Meeting science requirements for attitude determination and control in a low-power, spinning nanosatellite

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2 Scopus citations

Abstract

This paper describes the attitude determination and control system for a nanosatellite (30 kg), using geomagnetic field data and solar panels as sun sensors, applied to a spinning nanosatellite (Penn State University's LionSat). LionSat will map plasma densities in the ram and wake of the vehicle's path, using two hybrid plasma probes that rotate with the spacecraft. Attitude will be determined using a combination of voltage outputs from contiguous solar panels and a three-axis magnetometer (TAM). To correct for spin-axis drift due to orbital plane nodal regression (approximately five degrees per day), two magnetic torque rods will provide the necessary control actuation. To avoid corrupting the TAM and plasma probe measurements, periodic quiescent periods for the torque rods are required. Initial design concepts for this mission employed an extended Kalman filter (EKF, implemented onboard) to predict attitude during the passive control intervals; making use of digital sun sensors as part of the attitude determination scheme; however, budget limitations have resulted in the need to employ the body-mounted solar panels (sides and end caps) to estimate the sun vector. Simulation results indicate that the solar-panel sun sensors (in conjunction with the TAM) can produce the required attitude knowledge for processing the scientific data; the pointing accuracy for spin-axis control (nominally within 5 degrees of orbit-normal) is degraded to 10 degrees accuracy, but this is still within acceptable limits for the science.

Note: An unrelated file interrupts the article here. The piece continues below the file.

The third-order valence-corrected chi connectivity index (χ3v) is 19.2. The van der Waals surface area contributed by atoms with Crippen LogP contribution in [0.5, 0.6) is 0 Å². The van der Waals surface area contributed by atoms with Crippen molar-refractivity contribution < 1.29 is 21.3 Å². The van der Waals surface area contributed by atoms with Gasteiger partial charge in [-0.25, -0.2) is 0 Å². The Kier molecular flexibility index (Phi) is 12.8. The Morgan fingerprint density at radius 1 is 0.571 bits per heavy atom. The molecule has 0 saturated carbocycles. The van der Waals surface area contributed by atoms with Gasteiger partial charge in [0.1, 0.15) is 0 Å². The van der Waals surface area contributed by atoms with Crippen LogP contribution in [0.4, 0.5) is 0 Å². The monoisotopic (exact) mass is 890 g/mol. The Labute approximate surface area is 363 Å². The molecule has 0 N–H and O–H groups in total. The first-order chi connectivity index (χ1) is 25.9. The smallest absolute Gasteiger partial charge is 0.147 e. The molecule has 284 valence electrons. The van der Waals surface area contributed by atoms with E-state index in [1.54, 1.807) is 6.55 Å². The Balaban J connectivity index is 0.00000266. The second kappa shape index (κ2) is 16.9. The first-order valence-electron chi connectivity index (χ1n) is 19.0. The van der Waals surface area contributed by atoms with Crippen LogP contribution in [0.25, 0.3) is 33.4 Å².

Original languageEnglish (US)
Pages286-294
Number of pages9
StatePublished - Dec 1 2004
EventInternational Astronautical Federation - 55th International Astronautical Congress 2004 - Vancouver, Canada
Duration: Oct 4 2004Oct 8 2004

Other

OtherInternational Astronautical Federation - 55th International Astronautical Congress 2004
Country/TerritoryCanada
CityVancouver
Period10/4/0410/8/04

All Science Journal Classification (ASJC) codes

  • Aerospace Engineering
  • Space and Planetary Science

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